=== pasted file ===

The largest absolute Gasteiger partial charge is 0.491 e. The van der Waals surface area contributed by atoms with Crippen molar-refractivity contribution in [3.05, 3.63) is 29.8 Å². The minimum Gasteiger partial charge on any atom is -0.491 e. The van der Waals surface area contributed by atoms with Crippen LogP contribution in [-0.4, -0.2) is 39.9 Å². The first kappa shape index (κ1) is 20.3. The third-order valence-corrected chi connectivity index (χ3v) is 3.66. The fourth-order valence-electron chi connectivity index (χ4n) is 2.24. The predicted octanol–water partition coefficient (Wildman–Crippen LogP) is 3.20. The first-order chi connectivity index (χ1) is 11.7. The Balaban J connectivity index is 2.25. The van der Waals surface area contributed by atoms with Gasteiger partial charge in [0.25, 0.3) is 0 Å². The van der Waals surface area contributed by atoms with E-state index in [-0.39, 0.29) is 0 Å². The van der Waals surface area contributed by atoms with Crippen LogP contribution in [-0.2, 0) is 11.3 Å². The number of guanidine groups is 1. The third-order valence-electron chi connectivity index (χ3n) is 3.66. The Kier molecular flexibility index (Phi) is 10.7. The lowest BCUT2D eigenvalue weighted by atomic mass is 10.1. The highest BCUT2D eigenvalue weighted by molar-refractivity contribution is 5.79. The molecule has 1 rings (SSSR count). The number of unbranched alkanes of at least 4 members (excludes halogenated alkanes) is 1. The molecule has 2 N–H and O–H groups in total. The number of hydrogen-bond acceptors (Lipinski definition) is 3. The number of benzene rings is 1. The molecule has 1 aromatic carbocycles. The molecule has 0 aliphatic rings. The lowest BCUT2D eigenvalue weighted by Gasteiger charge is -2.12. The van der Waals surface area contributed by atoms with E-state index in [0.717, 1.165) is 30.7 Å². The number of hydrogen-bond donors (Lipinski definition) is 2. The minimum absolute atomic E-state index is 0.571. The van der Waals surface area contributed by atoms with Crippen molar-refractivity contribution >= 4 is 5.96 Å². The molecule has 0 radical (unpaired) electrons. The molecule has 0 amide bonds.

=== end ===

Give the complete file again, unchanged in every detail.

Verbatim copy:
The largest absolute Gasteiger partial charge is 0.491 e. The van der Waals surface area contributed by atoms with Crippen molar-refractivity contribution in [3.05, 3.63) is 29.8 Å². The minimum Gasteiger partial charge on any atom is -0.491 e. The van der Waals surface area contributed by atoms with Crippen LogP contribution in [-0.4, -0.2) is 39.9 Å². The first kappa shape index (κ1) is 20.3. The third-order valence-corrected chi connectivity index (χ3v) is 3.66. The fourth-order valence-electron chi connectivity index (χ4n) is 2.24. The predicted octanol–water partition coefficient (Wildman–Crippen LogP) is 3.20. The first-order chi connectivity index (χ1) is 11.7. The Balaban J connectivity index is 2.25. The van der Waals surface area contributed by atoms with Gasteiger partial charge in [0.25, 0.3) is 0 Å². The van der Waals surface area contributed by atoms with E-state index in [-0.39, 0.29) is 0 Å². The van der Waals surface area contributed by atoms with Crippen LogP contribution in [-0.2, 0) is 11.3 Å². The number of guanidine groups is 1. The third-order valence-electron chi connectivity index (χ3n) is 3.66. The Kier molecular flexibility index (Phi) is 10.7. The lowest BCUT2D eigenvalue weighted by atomic mass is 10.1. The highest BCUT2D eigenvalue weighted by molar-refractivity contribution is 5.79. The molecule has 1 rings (SSSR count). The number of unbranched alkanes of at least 4 members (excludes halogenated alkanes) is 1. The molecule has 2 N–H and O–H groups in total. The number of hydrogen-bond acceptors (Lipinski definition) is 3. The number of benzene rings is 1. The molecule has 1 aromatic carbocycles. The molecule has 0 aliphatic rings. The lowest BCUT2D eigenvalue weighted by Gasteiger charge is -2.12. The van der Waals surface area contributed by atoms with E-state index in [0.717, 1.165) is 30.7 Å². The number of hydrogen-bond donors (Lipinski definition) is 2. The minimum absolute atomic E-state index is 0.571. The van der Waals surface area contributed by atoms with Crippen molar-refractivity contribution >= 4 is 5.96 Å². The molecule has 0 radical (unpaired) electrons. The molecule has 0 amide bonds.